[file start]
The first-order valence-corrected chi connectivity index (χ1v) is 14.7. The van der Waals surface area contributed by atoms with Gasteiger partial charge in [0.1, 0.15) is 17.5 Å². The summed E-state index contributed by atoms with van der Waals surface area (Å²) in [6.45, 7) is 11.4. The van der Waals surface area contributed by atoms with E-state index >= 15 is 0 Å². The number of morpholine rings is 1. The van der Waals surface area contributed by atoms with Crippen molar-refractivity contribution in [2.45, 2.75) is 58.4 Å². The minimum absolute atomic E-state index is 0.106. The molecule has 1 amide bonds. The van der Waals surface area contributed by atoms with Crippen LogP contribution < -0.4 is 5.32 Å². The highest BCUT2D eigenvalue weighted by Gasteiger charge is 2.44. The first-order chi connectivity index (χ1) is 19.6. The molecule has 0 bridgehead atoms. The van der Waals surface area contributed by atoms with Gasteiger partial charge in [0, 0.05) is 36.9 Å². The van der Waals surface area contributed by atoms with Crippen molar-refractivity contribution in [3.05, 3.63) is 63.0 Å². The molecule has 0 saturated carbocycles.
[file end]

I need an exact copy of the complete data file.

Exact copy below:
The first-order valence-corrected chi connectivity index (χ1v) is 14.7. The van der Waals surface area contributed by atoms with Gasteiger partial charge in [0.1, 0.15) is 17.5 Å². The summed E-state index contributed by atoms with van der Waals surface area (Å²) in [6.45, 7) is 11.4. The van der Waals surface area contributed by atoms with E-state index >= 15 is 0 Å². The number of morpholine rings is 1. The van der Waals surface area contributed by atoms with Crippen molar-refractivity contribution in [2.45, 2.75) is 58.4 Å². The minimum absolute atomic E-state index is 0.106. The molecule has 1 amide bonds. The van der Waals surface area contributed by atoms with Crippen LogP contribution < -0.4 is 5.32 Å². The highest BCUT2D eigenvalue weighted by Gasteiger charge is 2.44. The first-order chi connectivity index (χ1) is 19.6. The molecule has 0 bridgehead atoms. The van der Waals surface area contributed by atoms with Gasteiger partial charge in [0, 0.05) is 36.9 Å². The van der Waals surface area contributed by atoms with Crippen molar-refractivity contribution in [3.05, 3.63) is 63.0 Å². The molecule has 0 saturated carbocycles.